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Practices with Promise Success Story

Submitted By: Dana Galloway, West End Corridor (Chaffey) Consortium


Piloting Data Sharing Practices to Measure College Transition

  • Type of Practice: Data & Accountability
  • Targeted Population: Adult Secondary Education Students, English Language Learners, High School Diploma Students, High School Equivalency Students, K12 to CC Transitioning Students
  • Program Area(s): Adult Basic & Secondary Education, English as a Second Language & Citizenship
  • Consortia Involved: West End Corridor/Chaffey Regional AE Consortium

The Challenge

The West End Corridor Adult Education Consortium has struggled to track adult school ASE and ESL student transition to post-secondary education into Chaffey College. This information is vital to create a baseline from which to measure success in post-secondary transition of adult ed students. The adult schools (Fontana, Upland, Chino, and Chaffey) and Chaffey College utilize separate student identification systems and definitions, making timely and reliable tracking very difficult. Additionally, the statewide tools have not provided reliable data for tracking student transition from ASE and ESL programs to post-secondary education, especially within regional consortia.

The Solution

Chaffey College and the adult schools in its service district partnered to obtain lists of students who attended the adult schools in the 2013-14 through 2016-17 academic years. The consortium then performed a “fuzzy match” (using first and last name, as well as date of birth) to track student enrollment at Chaffey College. For each adult school, the college tracked first semester data on student demographic characteristics, self-reported assessment data, course-taking behavior, and performance outcomes.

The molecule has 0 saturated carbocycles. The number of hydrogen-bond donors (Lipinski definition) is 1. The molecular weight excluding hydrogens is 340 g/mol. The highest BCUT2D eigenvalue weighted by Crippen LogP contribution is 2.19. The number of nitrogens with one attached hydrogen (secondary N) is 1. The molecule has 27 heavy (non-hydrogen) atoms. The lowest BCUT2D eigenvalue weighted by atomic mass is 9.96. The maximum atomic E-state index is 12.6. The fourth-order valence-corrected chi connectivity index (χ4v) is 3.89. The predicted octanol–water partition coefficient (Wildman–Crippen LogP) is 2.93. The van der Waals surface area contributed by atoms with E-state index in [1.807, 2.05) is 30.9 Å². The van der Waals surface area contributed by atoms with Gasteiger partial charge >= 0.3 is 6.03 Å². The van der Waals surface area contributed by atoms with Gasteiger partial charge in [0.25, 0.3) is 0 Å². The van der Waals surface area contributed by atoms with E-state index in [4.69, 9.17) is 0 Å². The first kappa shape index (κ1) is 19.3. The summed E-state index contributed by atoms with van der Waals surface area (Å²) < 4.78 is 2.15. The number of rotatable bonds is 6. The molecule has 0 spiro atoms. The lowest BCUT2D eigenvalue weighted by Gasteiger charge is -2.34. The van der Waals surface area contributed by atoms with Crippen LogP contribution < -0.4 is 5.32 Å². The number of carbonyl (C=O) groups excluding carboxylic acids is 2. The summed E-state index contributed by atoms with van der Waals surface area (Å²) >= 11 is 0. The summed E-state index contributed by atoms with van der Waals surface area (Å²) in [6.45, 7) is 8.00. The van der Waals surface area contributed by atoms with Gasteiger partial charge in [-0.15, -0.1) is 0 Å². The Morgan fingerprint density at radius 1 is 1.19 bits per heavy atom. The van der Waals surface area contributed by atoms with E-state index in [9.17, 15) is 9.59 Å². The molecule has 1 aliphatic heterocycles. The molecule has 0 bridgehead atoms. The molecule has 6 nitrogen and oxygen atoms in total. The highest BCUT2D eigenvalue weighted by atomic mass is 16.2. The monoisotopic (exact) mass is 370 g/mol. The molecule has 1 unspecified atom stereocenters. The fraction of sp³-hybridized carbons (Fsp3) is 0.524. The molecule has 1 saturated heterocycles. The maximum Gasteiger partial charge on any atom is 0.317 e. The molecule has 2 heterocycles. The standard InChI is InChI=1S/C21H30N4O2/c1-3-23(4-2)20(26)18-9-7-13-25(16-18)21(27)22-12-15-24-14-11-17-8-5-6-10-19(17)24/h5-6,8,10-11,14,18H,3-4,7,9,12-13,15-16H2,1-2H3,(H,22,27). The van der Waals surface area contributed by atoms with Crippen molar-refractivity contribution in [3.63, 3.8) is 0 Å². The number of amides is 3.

The group obtained data for four years, by adult school, and also tracked students who generated one or more enrollment records as well as students who applied to Chaffey College but did not enroll.

Outcomes

While the data (below) proved valuable as a rough snapshot of postsecondary transition, the greatest value of this initial attempt was that it marked a step toward trouble-shooting models for consortia data sharing. This exercise revealed several flaws that the consortium will rectify in the following years: a) adult schools include different students in the files they submitted; and b) “fuzzy matching” of data varied. For example, the files submitted by Chino Valley and Fontana Adult Schools included Basic Skills (ABE); CTE; ESL/ELL; ESL Citizenship; Workforce Readiness; High School Diploma; etc. – all of the categories in which they receive funding; while Chaffey Adult School submitted a more limited cohort. Some schools sent only GED earners, while others did not identify students by program/outcome. For most adult schools, Last Name, First Name, DOB, and Middle Name was used as part of the fuzzy match, although middle name was not provided by Upland Adult which may account for the high application-to-attendee rate (41.54%).

The Data

Data reflects adult school attendee records from 2013-14 through 2016-17.
- School: Chaffey Adult (5,539 Records) 215 applied (3.88%), 40 enrolled (18.6% of those who applied and 0.72% of total.)
- School: Chino Adult (6,336 Records) 143 applied (2.26%), 32 enrolled (22.38% of those who applied and 0.51% of total.)
- School: Fontana Adult (5,663 Records) 672 applied (11.89%), 132 enrolled (19.64% of those who applied and 2.33% of total.)
- School: Upland Adult (65 Records) 27 applied (41.54%), 5 enrolled (18.2% of those who applied and 7.69% of total.)
- WECC Total (17,603 Records) 1,057 applied (6.00%), 209 enrolled (19.78 of those who applied and 1.19% of total.)


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